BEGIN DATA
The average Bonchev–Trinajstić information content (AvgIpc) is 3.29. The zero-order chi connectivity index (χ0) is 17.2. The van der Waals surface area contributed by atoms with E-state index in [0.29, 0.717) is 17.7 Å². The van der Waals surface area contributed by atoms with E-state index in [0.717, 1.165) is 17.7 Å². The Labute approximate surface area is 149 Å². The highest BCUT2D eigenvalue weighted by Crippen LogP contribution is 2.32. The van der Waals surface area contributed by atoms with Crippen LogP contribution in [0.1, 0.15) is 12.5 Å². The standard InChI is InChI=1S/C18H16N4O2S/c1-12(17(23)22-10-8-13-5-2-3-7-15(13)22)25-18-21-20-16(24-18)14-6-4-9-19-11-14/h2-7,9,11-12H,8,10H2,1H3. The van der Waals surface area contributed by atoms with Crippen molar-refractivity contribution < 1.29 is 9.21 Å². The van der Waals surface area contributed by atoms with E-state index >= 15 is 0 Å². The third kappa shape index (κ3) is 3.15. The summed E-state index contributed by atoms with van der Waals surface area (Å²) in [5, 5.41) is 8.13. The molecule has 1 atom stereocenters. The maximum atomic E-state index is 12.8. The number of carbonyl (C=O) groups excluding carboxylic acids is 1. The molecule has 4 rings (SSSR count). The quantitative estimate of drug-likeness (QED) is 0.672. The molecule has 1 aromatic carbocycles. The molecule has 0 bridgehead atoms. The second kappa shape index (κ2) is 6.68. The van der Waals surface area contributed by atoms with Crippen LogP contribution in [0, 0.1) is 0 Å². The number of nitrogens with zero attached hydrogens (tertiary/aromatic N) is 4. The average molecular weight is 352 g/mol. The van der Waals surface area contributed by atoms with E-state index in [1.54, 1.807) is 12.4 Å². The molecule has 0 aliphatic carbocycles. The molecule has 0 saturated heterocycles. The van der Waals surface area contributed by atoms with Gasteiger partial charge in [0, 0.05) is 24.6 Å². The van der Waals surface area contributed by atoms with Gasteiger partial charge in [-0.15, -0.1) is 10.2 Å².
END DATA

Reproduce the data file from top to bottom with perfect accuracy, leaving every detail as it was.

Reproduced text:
The average Bonchev–Trinajstić information content (AvgIpc) is 3.29. The zero-order chi connectivity index (χ0) is 17.2. The van der Waals surface area contributed by atoms with E-state index in [0.29, 0.717) is 17.7 Å². The van der Waals surface area contributed by atoms with E-state index in [0.717, 1.165) is 17.7 Å². The Labute approximate surface area is 149 Å². The highest BCUT2D eigenvalue weighted by Crippen LogP contribution is 2.32. The van der Waals surface area contributed by atoms with Crippen LogP contribution in [0.1, 0.15) is 12.5 Å². The standard InChI is InChI=1S/C18H16N4O2S/c1-12(17(23)22-10-8-13-5-2-3-7-15(13)22)25-18-21-20-16(24-18)14-6-4-9-19-11-14/h2-7,9,11-12H,8,10H2,1H3. The van der Waals surface area contributed by atoms with Crippen molar-refractivity contribution < 1.29 is 9.21 Å². The van der Waals surface area contributed by atoms with E-state index >= 15 is 0 Å². The third kappa shape index (κ3) is 3.15. The summed E-state index contributed by atoms with van der Waals surface area (Å²) in [5, 5.41) is 8.13. The molecule has 1 atom stereocenters. The maximum atomic E-state index is 12.8. The number of carbonyl (C=O) groups excluding carboxylic acids is 1. The molecule has 4 rings (SSSR count). The quantitative estimate of drug-likeness (QED) is 0.672. The molecule has 1 aromatic carbocycles. The molecule has 0 bridgehead atoms. The second kappa shape index (κ2) is 6.68. The van der Waals surface area contributed by atoms with Crippen LogP contribution in [0, 0.1) is 0 Å². The number of nitrogens with zero attached hydrogens (tertiary/aromatic N) is 4. The average molecular weight is 352 g/mol. The van der Waals surface area contributed by atoms with E-state index in [1.54, 1.807) is 12.4 Å². The molecule has 0 aliphatic carbocycles. The molecule has 0 saturated heterocycles. The van der Waals surface area contributed by atoms with Gasteiger partial charge in [0, 0.05) is 24.6 Å². The van der Waals surface area contributed by atoms with Gasteiger partial charge in [-0.15, -0.1) is 10.2 Å².